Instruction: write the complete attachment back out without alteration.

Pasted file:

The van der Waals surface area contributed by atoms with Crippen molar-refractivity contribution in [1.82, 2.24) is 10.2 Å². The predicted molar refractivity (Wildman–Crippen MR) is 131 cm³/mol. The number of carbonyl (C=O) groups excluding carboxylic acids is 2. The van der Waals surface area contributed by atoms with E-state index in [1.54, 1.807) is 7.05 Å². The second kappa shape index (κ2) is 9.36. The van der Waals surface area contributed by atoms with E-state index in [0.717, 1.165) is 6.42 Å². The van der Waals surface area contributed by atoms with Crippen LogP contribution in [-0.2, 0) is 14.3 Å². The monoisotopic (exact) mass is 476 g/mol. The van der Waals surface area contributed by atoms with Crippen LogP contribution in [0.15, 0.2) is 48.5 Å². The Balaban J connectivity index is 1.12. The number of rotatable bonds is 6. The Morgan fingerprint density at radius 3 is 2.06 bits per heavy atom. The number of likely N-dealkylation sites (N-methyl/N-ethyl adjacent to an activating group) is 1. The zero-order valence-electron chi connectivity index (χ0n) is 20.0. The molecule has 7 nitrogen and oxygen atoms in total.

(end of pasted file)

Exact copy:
The van der Waals surface area contributed by atoms with Crippen molar-refractivity contribution in [1.82, 2.24) is 10.2 Å². The predicted molar refractivity (Wildman–Crippen MR) is 131 cm³/mol. The number of carbonyl (C=O) groups excluding carboxylic acids is 2. The van der Waals surface area contributed by atoms with E-state index in [1.54, 1.807) is 7.05 Å². The second kappa shape index (κ2) is 9.36. The van der Waals surface area contributed by atoms with E-state index in [0.717, 1.165) is 6.42 Å². The van der Waals surface area contributed by atoms with Crippen LogP contribution in [-0.2, 0) is 14.3 Å². The monoisotopic (exact) mass is 476 g/mol. The van der Waals surface area contributed by atoms with Crippen LogP contribution in [0.15, 0.2) is 48.5 Å². The Balaban J connectivity index is 1.12. The number of rotatable bonds is 6. The Morgan fingerprint density at radius 3 is 2.06 bits per heavy atom. The number of likely N-dealkylation sites (N-methyl/N-ethyl adjacent to an activating group) is 1. The zero-order valence-electron chi connectivity index (χ0n) is 20.0. The molecule has 7 nitrogen and oxygen atoms in total.